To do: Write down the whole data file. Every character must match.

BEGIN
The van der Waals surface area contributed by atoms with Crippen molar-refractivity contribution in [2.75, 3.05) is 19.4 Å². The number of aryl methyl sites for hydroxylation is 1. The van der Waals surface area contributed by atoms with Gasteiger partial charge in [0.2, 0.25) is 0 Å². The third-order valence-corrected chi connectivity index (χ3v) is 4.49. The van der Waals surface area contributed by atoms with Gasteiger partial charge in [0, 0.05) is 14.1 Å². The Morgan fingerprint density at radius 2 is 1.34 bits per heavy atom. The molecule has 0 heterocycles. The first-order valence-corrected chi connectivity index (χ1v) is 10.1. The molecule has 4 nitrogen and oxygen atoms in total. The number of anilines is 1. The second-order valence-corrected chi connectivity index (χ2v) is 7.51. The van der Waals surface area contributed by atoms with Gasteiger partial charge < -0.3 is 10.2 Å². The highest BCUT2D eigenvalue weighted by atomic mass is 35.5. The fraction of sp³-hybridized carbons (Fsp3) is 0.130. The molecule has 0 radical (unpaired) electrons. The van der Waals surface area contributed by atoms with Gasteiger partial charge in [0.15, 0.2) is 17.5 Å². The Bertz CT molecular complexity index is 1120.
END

The van der Waals surface area contributed by atoms with Crippen molar-refractivity contribution in [2.75, 3.05) is 19.4 Å². The number of aryl methyl sites for hydroxylation is 1. The van der Waals surface area contributed by atoms with Gasteiger partial charge in [0.2, 0.25) is 0 Å². The third-order valence-corrected chi connectivity index (χ3v) is 4.49. The van der Waals surface area contributed by atoms with Gasteiger partial charge in [0, 0.05) is 14.1 Å². The Morgan fingerprint density at radius 2 is 1.34 bits per heavy atom. The molecule has 0 heterocycles. The first-order valence-corrected chi connectivity index (χ1v) is 10.1. The molecule has 4 nitrogen and oxygen atoms in total. The number of anilines is 1. The second-order valence-corrected chi connectivity index (χ2v) is 7.51. The van der Waals surface area contributed by atoms with Gasteiger partial charge < -0.3 is 10.2 Å². The highest BCUT2D eigenvalue weighted by atomic mass is 35.5. The fraction of sp³-hybridized carbons (Fsp3) is 0.130. The molecule has 0 radical (unpaired) electrons. The van der Waals surface area contributed by atoms with Gasteiger partial charge in [0.15, 0.2) is 17.5 Å². The Bertz CT molecular complexity index is 1120.